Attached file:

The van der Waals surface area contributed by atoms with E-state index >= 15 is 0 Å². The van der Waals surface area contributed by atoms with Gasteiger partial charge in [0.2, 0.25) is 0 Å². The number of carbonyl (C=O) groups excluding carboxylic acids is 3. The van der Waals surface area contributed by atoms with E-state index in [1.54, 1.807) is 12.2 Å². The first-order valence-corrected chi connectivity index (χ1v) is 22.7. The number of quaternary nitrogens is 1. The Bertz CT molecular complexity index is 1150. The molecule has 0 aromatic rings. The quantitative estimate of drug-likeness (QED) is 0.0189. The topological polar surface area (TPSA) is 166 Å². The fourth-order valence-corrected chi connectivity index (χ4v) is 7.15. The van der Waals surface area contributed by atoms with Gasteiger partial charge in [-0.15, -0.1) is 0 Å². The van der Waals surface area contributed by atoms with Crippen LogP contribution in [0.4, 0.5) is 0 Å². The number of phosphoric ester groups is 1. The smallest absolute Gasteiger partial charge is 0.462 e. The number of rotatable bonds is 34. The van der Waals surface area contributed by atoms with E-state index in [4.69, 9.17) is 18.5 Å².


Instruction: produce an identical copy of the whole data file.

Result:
The van der Waals surface area contributed by atoms with E-state index >= 15 is 0 Å². The van der Waals surface area contributed by atoms with Gasteiger partial charge in [0.2, 0.25) is 0 Å². The number of carbonyl (C=O) groups excluding carboxylic acids is 3. The van der Waals surface area contributed by atoms with E-state index in [1.54, 1.807) is 12.2 Å². The first-order valence-corrected chi connectivity index (χ1v) is 22.7. The number of quaternary nitrogens is 1. The Bertz CT molecular complexity index is 1150. The molecule has 0 aromatic rings. The quantitative estimate of drug-likeness (QED) is 0.0189. The topological polar surface area (TPSA) is 166 Å². The fourth-order valence-corrected chi connectivity index (χ4v) is 7.15. The van der Waals surface area contributed by atoms with Gasteiger partial charge in [-0.15, -0.1) is 0 Å². The van der Waals surface area contributed by atoms with Crippen LogP contribution in [0.4, 0.5) is 0 Å². The number of phosphoric ester groups is 1. The smallest absolute Gasteiger partial charge is 0.462 e. The number of rotatable bonds is 34. The van der Waals surface area contributed by atoms with E-state index in [4.69, 9.17) is 18.5 Å².